Page last updated at 10:20 GMT, Wednesday, 26 July 2006 11:20 UK

In quotes: The Doha deadlock

WTO chief Pascal Lamy
WTO chief Pascal Lamy says talks are in suspension
The World Trade Organization decided to suspend the long-running Doha Round of world trade talks in Geneva on Monday.

The move came after the failure of fresh efforts to bridge a rift between the US and Europe over farm subsidies and tariffs.

Since then, the WTO has been at pains to deny that the talks have definitively collapsed, while the main participants have traded insults.


"[The suspension] is a bit like in basketball, a time-out during which the teams talk to their trainers before coming back on to the court.

"I hope that all the different players realise the gravity of the situation and have changed their position and tactics when they come back out to play.

"We're in a serious situation and people need to reflect on that. It would be even more serious if they didn't come back to the negotiating table.

"The rules are not just. If the negotiations fail, they will stay unjust. If we want that to change, we must resume negotiations."


"The US was unwilling to accept, or indeed to acknowledge, the flexibility being shown by others in the room and as a result felt unable to show any flexibility on the issue of farm subsidies.

"What they're saying is that for every dollar that they strip out of their trade-distorting farm subsidies, they want to be given a dollar's worth of market access in developing country markets. That is not acceptable to developing countries and it's a principle that I, on Europe's behalf, certainly couldn't sign up to either.

"The United States have been asking too much from others in exchange for doing too little themselves.

EU trade chief Peter Mandelson in Geneva
Mr Mandelson blames the US for the breakdown

"This is not my definition of leadership.

"Doha will remain a central priority of European trade policy. We will work to bring it back to life.

"As a starting point, we should extract from the rubble of the negotiation a significant development package."


"[Monday's] statement by the EU alleging that the US failed to show flexibility and attempting to divert the blame for the stalemate is false and misleading. The countries that have tended to be finger-pointing at this point are the ones that are reluctant to act in terms of market access.

"We are deeply disappointed that the EU failed to exhibit similar restraint and hope this will not jeopardise the few chances we have left to save the Doha Round.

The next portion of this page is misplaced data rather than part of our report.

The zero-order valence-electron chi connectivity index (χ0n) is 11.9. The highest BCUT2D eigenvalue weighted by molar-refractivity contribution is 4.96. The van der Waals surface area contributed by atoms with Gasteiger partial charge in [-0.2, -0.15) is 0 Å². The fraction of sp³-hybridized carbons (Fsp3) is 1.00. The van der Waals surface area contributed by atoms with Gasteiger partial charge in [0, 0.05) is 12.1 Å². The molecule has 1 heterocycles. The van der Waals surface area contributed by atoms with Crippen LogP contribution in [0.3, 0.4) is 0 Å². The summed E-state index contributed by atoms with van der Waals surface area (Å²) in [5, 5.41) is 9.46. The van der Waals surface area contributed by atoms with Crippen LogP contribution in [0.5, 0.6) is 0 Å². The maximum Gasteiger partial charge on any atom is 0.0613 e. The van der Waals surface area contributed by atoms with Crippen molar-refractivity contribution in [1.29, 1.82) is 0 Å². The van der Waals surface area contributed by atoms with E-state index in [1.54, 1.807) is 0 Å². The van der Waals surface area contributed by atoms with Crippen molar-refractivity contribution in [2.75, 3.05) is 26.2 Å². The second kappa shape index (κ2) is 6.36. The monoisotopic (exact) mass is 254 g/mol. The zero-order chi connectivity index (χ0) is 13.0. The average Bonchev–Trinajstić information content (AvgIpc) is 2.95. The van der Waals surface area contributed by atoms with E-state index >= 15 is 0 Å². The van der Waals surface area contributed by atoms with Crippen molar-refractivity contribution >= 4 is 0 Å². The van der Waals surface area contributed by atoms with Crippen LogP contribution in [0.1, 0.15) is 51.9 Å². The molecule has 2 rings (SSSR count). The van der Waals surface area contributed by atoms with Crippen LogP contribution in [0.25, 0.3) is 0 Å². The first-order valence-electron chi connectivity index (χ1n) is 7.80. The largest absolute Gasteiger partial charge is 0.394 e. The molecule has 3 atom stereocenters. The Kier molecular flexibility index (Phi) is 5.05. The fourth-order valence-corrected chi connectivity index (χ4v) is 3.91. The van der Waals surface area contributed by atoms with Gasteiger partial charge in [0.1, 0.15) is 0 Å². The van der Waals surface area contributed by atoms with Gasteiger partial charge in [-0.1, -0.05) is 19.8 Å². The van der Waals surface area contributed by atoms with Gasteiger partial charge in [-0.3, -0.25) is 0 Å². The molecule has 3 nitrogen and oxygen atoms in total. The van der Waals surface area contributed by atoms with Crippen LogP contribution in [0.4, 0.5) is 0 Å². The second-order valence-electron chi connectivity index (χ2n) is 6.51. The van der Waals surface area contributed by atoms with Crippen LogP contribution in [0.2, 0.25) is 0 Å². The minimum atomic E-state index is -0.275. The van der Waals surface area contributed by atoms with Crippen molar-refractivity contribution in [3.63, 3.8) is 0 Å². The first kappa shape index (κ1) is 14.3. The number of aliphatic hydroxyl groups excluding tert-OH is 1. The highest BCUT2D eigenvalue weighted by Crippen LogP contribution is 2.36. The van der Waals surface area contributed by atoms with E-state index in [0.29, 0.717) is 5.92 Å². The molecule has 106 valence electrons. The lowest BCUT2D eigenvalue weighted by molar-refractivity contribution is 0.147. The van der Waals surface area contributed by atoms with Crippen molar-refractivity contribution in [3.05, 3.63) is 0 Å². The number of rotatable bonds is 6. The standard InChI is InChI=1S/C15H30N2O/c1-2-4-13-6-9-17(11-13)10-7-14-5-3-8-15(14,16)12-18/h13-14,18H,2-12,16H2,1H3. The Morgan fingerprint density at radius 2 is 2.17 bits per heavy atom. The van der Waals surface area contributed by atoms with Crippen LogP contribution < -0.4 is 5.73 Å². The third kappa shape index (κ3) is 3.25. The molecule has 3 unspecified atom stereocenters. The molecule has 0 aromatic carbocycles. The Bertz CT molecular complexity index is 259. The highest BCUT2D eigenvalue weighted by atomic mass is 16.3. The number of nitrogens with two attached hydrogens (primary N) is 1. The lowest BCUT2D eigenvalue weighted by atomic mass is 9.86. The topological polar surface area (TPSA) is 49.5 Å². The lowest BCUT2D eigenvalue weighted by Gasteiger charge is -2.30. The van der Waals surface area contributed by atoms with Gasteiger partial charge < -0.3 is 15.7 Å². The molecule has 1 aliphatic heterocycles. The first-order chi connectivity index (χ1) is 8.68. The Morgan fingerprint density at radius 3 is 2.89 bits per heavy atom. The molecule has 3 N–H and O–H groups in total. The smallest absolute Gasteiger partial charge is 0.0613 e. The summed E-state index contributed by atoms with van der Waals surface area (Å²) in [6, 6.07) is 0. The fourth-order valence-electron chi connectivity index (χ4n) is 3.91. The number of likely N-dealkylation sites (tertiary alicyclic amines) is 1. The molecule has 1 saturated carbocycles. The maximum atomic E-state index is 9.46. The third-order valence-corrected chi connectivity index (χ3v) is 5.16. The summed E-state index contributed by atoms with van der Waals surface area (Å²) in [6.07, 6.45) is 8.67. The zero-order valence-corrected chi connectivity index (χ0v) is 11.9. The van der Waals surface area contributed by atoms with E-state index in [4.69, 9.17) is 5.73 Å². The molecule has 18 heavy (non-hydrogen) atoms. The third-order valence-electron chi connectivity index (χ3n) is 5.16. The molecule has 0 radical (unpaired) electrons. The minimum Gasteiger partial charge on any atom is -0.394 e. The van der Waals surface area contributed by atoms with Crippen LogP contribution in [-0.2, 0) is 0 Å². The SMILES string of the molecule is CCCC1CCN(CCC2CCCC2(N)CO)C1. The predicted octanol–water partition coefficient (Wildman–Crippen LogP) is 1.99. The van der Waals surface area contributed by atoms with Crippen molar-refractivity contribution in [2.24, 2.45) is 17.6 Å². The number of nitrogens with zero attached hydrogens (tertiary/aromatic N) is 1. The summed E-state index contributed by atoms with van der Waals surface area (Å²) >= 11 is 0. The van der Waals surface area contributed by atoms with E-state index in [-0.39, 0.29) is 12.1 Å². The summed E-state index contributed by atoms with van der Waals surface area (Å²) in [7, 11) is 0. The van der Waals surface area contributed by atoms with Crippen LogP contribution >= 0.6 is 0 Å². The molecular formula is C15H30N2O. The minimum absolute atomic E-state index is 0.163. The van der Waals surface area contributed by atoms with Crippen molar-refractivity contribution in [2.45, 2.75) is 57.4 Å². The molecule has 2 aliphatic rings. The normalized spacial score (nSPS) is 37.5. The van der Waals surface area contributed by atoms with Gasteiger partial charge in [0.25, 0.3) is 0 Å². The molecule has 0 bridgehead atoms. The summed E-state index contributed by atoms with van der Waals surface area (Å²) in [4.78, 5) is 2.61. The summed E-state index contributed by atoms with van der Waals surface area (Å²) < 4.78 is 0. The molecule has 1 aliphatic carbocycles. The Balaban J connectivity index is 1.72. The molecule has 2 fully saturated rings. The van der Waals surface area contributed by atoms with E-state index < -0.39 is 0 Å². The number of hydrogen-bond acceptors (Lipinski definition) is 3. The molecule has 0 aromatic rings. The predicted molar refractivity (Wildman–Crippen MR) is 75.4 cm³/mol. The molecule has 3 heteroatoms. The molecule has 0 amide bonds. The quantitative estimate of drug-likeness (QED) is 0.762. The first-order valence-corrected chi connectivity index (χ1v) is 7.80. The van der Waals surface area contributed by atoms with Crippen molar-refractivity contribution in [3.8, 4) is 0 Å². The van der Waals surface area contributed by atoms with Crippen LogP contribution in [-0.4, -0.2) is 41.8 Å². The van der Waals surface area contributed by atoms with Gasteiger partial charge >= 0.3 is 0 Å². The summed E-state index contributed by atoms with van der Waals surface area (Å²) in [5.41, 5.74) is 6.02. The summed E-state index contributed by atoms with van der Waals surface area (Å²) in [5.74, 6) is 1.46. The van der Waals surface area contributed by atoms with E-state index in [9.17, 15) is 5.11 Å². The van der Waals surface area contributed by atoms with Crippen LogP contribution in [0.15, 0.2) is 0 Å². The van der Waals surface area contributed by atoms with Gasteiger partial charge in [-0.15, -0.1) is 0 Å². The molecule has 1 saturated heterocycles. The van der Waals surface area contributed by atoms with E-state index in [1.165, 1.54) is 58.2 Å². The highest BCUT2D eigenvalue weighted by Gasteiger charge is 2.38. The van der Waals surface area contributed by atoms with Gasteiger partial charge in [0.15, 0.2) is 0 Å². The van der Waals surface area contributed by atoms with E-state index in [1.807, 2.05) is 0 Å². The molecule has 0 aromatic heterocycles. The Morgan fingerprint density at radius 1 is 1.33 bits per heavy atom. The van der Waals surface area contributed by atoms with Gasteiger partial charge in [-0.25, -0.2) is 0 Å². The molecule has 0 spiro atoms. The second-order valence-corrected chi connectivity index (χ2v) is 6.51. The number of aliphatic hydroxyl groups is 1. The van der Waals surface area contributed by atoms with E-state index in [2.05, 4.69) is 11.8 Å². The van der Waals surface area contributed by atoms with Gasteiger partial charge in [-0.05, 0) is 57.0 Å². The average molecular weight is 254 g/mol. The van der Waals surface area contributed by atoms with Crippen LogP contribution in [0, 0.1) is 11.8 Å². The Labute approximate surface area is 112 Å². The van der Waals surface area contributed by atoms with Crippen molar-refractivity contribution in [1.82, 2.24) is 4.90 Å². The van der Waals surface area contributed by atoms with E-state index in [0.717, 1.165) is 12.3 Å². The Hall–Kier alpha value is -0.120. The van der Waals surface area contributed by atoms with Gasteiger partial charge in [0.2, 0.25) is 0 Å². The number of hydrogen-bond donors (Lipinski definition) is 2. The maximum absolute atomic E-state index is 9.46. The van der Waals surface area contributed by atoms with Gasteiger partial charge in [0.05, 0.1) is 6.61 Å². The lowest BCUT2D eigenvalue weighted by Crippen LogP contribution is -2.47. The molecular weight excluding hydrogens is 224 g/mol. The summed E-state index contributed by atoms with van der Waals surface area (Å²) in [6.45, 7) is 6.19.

Susan Schwab
The EU's comments are "false and misleading", the US charges

"'Doha Lite' has never been an option for the United States; it is still not an option. There was no package on the table... that we could have recommended to the President or to the United States Congress.

"We took seriously the admonition of the leaders of the G8 Summit in St Petersburg, but unfortunately the promises of flexibility and market access coming from St Petersburg did not materialise in Geneva.

Unless we figure out how to move forward from here, we will have missed a unique opportunity to help developing countries and to spur economic growth."


"There is no substitute for the WTO. There is no substitute for the multilateral trading system. For developing countries in particular, the WTO is irreplaceable.

"I do not exclude that in four, five or six months we can't start putting things in place. But it is a big risk. We all know it took 11 September to get the Doha Development Agenda going."


"The round is not dead. I would say that it is definitely between intensive care and the crematorium.

"The US brought nothing to the table. They stuck to their old position.

"Where India is concerned, we have entered into bilateral trade agreements. We will pursue our bilateral trade agreements.

"We are looking at, we are examining, economic co-operation agreements with the European Union. We are looking at co-operation agreements with Japan."


"The US refusal to move has been a fatal blow for these talks, while the self-interest displayed by the EU and US during these negotiations puts the blame for this collapse squarely at their doors. But this need not be a disaster for the world's poor - there is now an historic opportunity for much-needed reform of the WTO.

"We must now look to the future for global trade, which remains a central element in the fight against poverty. There must now be root-and-branch reform of the WTO if it is to be a force for good in the world, rather than a forum for the rich to exploit the poor."


"The lack of political will on the part of WTO members to resolve differences on agricultural subsidies and market access has put the entire round and the multilateral trading system in peril."

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